Q&A: A singer who's at home on stage
Rebecca-Anna is a 20-year-old singer-songwriter who grew up in Barnard Castle. She’s been writing her own songs since the tender age of eight, arranging and recording since 11 and all of her music is written and produced locally. She’s performed alongside the likes of New-York singer-songwriter Ben Arthur at Club Cotherstone and Dean Owens at the Mickleton R&B Club. She’s also performed at the Sage, in Gateshead, to top industry professionals and appeared on local radio. Here, she sits down to tackle this week’s Q&A.
Where does your love of music come from – are you from a musical family?
I’ve had a deep affinity with music, for as long as I can remember.
I was dancing along to Britney Spears whilst I was still in nappies.
I grew up in a very musical family, and as a result, I’ve been constantly surrounded by musical people.
My Dad plays the guitar, my brother’s a drummer and I have cousins who are very talented on the piano, so music has always been a constant part of my life.
What was the first instrument you learned to play – did it come naturally to you?
My mum and dad started me on the piano at seven, and I have to be truthful – practising was hard at times.
At the start, I struggled with the theory quite a bit, but I thrived when playing pieces.
I did have a habit of wanting to create my own interpretation of them, rather than following the sheet music, so it was clear that I had a strong creative streak, even from such a young age.
What’s the attraction of the guitar?
It’s relatively easy to learn and I’ve also always loved the idea of being able to accompany myself.
I enjoy the range of styles and techniques you can explore on the guitar; It’s quite different from the piano.
The guitar also helps me to develop more rhythmic ideas when I’m composing.
Most of the artists I take inspiration from also play the guitar, so for me, it’s a mixture of exploring my creative process and projecting what inspires me.
Was there one specific moment or event that made you decide music was for you or was it a more gradual realisation that this was something you wished to pursue?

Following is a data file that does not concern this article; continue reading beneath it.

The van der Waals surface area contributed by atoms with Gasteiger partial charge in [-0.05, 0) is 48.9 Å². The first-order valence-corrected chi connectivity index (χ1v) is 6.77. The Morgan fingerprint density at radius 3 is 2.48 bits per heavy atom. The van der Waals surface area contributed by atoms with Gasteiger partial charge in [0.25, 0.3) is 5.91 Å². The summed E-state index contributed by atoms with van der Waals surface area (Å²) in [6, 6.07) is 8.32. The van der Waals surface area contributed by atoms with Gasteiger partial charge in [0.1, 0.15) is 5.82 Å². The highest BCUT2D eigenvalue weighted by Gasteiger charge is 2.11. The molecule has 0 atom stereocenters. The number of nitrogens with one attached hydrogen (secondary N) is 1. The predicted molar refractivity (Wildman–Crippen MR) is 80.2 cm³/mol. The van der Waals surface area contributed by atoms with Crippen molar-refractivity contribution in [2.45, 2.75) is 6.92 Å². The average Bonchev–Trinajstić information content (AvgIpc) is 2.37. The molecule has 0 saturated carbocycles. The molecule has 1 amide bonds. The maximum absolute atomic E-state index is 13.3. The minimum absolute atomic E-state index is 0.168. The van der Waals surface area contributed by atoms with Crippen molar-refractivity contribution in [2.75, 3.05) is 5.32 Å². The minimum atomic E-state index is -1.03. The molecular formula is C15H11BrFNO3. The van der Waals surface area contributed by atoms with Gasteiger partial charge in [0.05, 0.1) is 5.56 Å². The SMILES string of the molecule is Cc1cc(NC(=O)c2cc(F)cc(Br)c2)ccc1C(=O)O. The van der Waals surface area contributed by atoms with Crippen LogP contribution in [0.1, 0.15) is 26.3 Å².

I’ve always known that I wanted to be a performer from a young age, from acting and dancing in my school years.
It’s always been vital for me to explore my creative side in all sorts of ways; I always knew performing would be the right path for me.
What sort of music inspires/influences you?
My biggest influences are Ed Sheeran, Nina Nesbitt, James Arthur, and Paolo Nutini, but if I were to write out all the artists I take creative inspiration from, I would fill a book.
Musically I have an incredibly eclectic pallet and listen to nearly every genre available, so it’s difficult to try to narrow down my influences.
How would you describe your sound?
My songs and sound are varied as I’m often acoustic, natural, and folky at times. Some of my songs are more modern and pop–based.
I get the sense of “home” whenever I hear any of my songs; to me, my music sounds like Teesdale, which I hope is what others experience too.
I do have plans to branch out and delve much deeper into new and different sounds than the ones I’m used to – I’m eager to weave more of them into my own work to showcase what inspires me.
Can you recall your first gig? How did it go?
Like it was yesterday! There was a showcase being held at The Hub in Barnard Castle, and Andy Yeadon, the musical director, asked me if I wanted to perform a song we’d been working on.
Truth be told, I was petrified, as it would be the first time I’d ever presented my own work to an audience.
I remember shaking like a leaf before I went on, but as soon as I started singing, everyone seemed to fade away; it felt like I was singing to an empty room, and I felt incredible.
I got a huge round of applause afterward and I walked off feeling more elated than I’d ever felt before. It was a great first gig.
How about your first time in a studio?